“Even Lady Downall was the same in some respects.  I remember asking her if I could borrow a book from her library to read, and I can see now the surprised look on her face.  She said, ‘Yes, of course, certainly you can, Margaret,’ adding, ‘but I didn’t know you read.’  They knew that you breathed and you slept and you worked, but they didn’t know that you read.  Such a thing was beyond comprehension.  They thought that in your spare time you sat and gazed into space, or looked at Peg’s Paper or the Crimson Circle.  You could almost see them reporting you to their friends.  ‘Margaret’s a good cook, but unfortunately she reads.  Books, you know.'”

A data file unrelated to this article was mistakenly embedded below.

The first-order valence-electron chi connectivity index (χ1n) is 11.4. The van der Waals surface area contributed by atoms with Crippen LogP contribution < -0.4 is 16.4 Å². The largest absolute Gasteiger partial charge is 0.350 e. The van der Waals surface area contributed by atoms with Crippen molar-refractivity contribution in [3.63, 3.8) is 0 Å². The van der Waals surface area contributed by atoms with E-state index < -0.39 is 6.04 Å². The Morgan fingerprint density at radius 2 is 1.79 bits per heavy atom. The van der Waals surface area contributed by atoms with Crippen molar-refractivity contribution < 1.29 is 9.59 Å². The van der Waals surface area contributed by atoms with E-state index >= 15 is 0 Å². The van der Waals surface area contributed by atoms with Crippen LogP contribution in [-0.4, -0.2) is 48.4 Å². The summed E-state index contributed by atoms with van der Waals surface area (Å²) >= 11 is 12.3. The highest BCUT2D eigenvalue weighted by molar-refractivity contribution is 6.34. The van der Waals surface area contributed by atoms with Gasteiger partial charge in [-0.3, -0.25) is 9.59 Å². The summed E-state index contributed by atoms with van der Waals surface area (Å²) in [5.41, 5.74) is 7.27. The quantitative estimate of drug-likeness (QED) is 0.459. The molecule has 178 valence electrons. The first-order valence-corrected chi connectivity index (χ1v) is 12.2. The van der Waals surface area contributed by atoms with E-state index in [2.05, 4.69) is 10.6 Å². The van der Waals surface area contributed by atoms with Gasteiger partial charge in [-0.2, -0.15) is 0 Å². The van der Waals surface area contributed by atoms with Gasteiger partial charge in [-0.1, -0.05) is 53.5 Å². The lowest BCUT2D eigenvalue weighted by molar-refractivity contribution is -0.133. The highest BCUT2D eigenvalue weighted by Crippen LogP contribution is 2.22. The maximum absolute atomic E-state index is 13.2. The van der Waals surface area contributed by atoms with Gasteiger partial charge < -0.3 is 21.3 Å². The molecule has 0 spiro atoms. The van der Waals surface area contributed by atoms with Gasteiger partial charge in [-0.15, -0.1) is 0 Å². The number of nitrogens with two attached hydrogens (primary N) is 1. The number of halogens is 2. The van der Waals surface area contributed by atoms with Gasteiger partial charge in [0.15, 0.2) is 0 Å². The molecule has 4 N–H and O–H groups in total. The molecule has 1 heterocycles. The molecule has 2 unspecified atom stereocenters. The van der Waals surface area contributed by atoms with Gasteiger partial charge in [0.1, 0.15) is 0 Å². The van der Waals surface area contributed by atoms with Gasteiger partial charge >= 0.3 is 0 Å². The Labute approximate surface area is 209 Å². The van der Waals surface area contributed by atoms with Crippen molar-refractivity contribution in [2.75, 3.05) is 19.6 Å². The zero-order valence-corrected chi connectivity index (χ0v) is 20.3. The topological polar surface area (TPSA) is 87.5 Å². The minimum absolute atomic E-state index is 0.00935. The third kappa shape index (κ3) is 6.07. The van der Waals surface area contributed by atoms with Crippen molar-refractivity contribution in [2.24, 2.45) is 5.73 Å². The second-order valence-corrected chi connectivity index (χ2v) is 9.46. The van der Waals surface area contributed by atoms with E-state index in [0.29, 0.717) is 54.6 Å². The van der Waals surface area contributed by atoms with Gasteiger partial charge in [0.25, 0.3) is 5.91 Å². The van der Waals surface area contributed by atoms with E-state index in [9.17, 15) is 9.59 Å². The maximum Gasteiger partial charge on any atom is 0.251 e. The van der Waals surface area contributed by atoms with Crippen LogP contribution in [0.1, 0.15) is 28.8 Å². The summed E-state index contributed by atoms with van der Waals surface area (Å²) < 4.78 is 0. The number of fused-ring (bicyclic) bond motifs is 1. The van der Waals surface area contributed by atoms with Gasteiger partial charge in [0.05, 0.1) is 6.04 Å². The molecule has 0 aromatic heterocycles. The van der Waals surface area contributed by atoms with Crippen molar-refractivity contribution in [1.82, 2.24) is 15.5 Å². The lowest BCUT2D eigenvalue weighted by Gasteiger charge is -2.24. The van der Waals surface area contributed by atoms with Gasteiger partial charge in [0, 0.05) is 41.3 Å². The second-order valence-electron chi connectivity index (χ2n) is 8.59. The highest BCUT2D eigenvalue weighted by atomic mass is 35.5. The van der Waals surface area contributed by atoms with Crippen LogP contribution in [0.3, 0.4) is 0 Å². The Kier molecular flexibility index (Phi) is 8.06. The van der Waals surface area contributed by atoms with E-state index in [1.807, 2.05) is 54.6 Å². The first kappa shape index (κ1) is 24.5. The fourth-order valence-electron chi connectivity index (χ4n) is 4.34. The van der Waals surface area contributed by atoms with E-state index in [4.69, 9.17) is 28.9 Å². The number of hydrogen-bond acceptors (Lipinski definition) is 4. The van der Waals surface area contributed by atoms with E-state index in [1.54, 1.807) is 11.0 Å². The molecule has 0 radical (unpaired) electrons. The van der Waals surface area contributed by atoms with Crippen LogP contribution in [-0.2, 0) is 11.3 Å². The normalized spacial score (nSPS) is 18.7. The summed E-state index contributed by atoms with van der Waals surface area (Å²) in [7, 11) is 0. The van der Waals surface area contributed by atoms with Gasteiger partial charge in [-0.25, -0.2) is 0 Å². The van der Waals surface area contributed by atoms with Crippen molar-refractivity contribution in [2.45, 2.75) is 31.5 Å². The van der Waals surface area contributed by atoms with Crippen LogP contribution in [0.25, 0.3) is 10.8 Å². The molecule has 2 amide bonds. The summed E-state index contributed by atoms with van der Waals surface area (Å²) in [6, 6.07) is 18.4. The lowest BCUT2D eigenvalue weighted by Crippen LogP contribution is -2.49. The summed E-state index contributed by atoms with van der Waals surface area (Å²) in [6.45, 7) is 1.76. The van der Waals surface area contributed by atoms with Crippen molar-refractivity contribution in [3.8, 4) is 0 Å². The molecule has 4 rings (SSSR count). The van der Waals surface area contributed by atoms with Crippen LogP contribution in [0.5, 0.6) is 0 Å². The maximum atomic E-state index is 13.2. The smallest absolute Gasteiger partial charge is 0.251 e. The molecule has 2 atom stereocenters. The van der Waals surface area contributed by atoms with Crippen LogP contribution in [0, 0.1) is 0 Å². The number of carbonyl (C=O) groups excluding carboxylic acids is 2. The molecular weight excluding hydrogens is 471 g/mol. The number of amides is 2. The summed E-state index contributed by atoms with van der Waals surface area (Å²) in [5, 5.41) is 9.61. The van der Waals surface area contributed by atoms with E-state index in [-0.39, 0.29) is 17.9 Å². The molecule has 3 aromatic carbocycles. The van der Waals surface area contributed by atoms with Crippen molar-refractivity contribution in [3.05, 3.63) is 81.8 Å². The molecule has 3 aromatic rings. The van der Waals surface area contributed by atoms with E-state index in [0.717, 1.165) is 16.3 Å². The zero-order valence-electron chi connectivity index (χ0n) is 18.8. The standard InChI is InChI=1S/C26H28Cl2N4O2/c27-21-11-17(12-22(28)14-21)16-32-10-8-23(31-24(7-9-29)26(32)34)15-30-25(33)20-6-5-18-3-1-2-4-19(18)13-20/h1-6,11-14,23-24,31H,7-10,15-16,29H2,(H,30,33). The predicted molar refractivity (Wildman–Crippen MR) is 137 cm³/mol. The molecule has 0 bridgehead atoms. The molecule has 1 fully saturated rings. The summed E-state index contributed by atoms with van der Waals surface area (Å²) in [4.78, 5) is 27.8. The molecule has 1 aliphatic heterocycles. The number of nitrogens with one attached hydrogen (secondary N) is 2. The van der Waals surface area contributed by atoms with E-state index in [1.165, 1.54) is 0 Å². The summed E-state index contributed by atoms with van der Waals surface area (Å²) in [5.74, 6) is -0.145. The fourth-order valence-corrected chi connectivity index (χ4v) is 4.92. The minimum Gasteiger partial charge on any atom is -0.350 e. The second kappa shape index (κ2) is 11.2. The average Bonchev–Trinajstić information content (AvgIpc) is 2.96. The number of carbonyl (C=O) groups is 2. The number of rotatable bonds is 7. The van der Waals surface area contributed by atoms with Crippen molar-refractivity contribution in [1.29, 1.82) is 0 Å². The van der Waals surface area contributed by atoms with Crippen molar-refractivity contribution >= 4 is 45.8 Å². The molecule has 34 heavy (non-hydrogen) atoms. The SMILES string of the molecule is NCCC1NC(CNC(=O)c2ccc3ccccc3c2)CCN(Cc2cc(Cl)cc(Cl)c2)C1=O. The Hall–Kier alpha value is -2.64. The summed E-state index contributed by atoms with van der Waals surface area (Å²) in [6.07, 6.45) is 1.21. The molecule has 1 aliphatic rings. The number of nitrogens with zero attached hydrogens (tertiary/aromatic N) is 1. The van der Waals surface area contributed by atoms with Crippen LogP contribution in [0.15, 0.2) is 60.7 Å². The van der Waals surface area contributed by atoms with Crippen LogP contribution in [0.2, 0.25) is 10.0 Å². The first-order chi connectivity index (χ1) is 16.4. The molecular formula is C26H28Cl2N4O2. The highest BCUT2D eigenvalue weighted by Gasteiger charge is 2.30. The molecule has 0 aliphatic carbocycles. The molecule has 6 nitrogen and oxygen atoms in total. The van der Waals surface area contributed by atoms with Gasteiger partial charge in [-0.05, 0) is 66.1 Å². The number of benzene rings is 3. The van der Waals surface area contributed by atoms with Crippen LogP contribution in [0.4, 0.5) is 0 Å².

– Margaret Powell, Below Stairs

I forgot that I requested this at the library in a fervor of Downton Abbey fandom but when it came in I pretty much devoured it.  Powell’s writing style is like having a gossip session with a close friend.  It’s a memoir from a kitchen maid, born in 1907 but not written until 1968 so it’s neat to think that she’s reflecting on her past experiences and letting us see the vast difference in the way of life over a span of 60 years.